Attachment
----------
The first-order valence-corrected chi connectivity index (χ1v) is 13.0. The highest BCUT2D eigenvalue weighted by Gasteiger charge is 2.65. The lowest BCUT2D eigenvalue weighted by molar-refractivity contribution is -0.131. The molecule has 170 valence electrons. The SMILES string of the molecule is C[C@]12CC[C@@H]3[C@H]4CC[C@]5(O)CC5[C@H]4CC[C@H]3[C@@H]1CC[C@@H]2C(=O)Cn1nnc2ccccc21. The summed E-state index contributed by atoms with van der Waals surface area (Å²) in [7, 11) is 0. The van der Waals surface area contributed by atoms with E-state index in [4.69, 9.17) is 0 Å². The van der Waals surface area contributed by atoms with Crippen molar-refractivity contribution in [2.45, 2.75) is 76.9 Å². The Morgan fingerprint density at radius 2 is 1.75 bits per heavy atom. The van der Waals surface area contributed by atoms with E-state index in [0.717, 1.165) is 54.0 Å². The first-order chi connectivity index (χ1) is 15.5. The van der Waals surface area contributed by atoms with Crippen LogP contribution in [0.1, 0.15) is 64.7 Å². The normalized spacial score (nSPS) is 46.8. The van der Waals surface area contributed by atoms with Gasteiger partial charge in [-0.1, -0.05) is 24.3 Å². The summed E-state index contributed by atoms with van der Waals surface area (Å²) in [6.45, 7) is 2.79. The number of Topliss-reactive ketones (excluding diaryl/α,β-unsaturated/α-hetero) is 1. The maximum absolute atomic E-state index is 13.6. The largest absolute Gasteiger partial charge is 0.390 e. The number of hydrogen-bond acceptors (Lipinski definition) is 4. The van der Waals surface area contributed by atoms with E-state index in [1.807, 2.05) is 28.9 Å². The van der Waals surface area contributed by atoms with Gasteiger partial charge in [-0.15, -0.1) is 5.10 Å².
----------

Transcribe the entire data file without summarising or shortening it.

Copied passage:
The first-order valence-corrected chi connectivity index (χ1v) is 13.0. The highest BCUT2D eigenvalue weighted by Gasteiger charge is 2.65. The lowest BCUT2D eigenvalue weighted by molar-refractivity contribution is -0.131. The molecule has 170 valence electrons. The SMILES string of the molecule is C[C@]12CC[C@@H]3[C@H]4CC[C@]5(O)CC5[C@H]4CC[C@H]3[C@@H]1CC[C@@H]2C(=O)Cn1nnc2ccccc21. The summed E-state index contributed by atoms with van der Waals surface area (Å²) in [7, 11) is 0. The van der Waals surface area contributed by atoms with E-state index in [4.69, 9.17) is 0 Å². The van der Waals surface area contributed by atoms with Crippen molar-refractivity contribution in [2.45, 2.75) is 76.9 Å². The Morgan fingerprint density at radius 2 is 1.75 bits per heavy atom. The van der Waals surface area contributed by atoms with E-state index in [0.717, 1.165) is 54.0 Å². The first-order chi connectivity index (χ1) is 15.5. The van der Waals surface area contributed by atoms with Crippen LogP contribution in [0.1, 0.15) is 64.7 Å². The normalized spacial score (nSPS) is 46.8. The van der Waals surface area contributed by atoms with Gasteiger partial charge in [-0.1, -0.05) is 24.3 Å². The summed E-state index contributed by atoms with van der Waals surface area (Å²) in [6.45, 7) is 2.79. The number of Topliss-reactive ketones (excluding diaryl/α,β-unsaturated/α-hetero) is 1. The maximum absolute atomic E-state index is 13.6. The largest absolute Gasteiger partial charge is 0.390 e. The number of hydrogen-bond acceptors (Lipinski definition) is 4. The van der Waals surface area contributed by atoms with E-state index in [1.807, 2.05) is 28.9 Å². The van der Waals surface area contributed by atoms with Gasteiger partial charge in [-0.15, -0.1) is 5.10 Å².